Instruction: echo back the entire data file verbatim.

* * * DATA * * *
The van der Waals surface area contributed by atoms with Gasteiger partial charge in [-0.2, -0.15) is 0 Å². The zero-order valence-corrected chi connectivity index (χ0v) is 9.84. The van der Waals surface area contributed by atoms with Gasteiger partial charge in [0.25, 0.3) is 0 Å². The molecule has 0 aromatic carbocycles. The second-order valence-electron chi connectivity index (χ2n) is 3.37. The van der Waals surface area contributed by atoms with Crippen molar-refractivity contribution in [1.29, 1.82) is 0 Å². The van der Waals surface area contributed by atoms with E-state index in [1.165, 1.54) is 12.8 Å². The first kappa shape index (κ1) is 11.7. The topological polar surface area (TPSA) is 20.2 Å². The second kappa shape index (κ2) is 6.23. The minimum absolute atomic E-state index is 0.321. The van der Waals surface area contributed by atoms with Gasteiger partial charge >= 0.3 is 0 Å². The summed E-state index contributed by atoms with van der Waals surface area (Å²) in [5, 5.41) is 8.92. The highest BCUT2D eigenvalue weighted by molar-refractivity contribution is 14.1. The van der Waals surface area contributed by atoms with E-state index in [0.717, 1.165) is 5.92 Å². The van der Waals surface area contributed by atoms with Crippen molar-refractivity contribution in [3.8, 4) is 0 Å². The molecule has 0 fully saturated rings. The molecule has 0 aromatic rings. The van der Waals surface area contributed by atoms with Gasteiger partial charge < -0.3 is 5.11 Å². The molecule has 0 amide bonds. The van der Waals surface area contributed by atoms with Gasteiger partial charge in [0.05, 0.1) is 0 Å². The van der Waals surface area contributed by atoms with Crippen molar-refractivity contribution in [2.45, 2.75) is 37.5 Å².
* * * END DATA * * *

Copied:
The van der Waals surface area contributed by atoms with Gasteiger partial charge in [-0.2, -0.15) is 0 Å². The zero-order valence-corrected chi connectivity index (χ0v) is 9.84. The van der Waals surface area contributed by atoms with Gasteiger partial charge in [0.25, 0.3) is 0 Å². The molecule has 0 aromatic carbocycles. The second-order valence-electron chi connectivity index (χ2n) is 3.37. The van der Waals surface area contributed by atoms with Crippen molar-refractivity contribution in [1.29, 1.82) is 0 Å². The van der Waals surface area contributed by atoms with E-state index in [1.165, 1.54) is 12.8 Å². The first kappa shape index (κ1) is 11.7. The topological polar surface area (TPSA) is 20.2 Å². The second kappa shape index (κ2) is 6.23. The minimum absolute atomic E-state index is 0.321. The van der Waals surface area contributed by atoms with Gasteiger partial charge >= 0.3 is 0 Å². The summed E-state index contributed by atoms with van der Waals surface area (Å²) in [5, 5.41) is 8.92. The highest BCUT2D eigenvalue weighted by molar-refractivity contribution is 14.1. The van der Waals surface area contributed by atoms with E-state index in [0.717, 1.165) is 5.92 Å². The van der Waals surface area contributed by atoms with Crippen molar-refractivity contribution in [3.8, 4) is 0 Å². The molecule has 0 fully saturated rings. The molecule has 0 aromatic rings. The van der Waals surface area contributed by atoms with Gasteiger partial charge < -0.3 is 5.11 Å². The molecule has 0 amide bonds. The van der Waals surface area contributed by atoms with Gasteiger partial charge in [0.05, 0.1) is 0 Å². The van der Waals surface area contributed by atoms with Crippen molar-refractivity contribution in [2.45, 2.75) is 37.5 Å².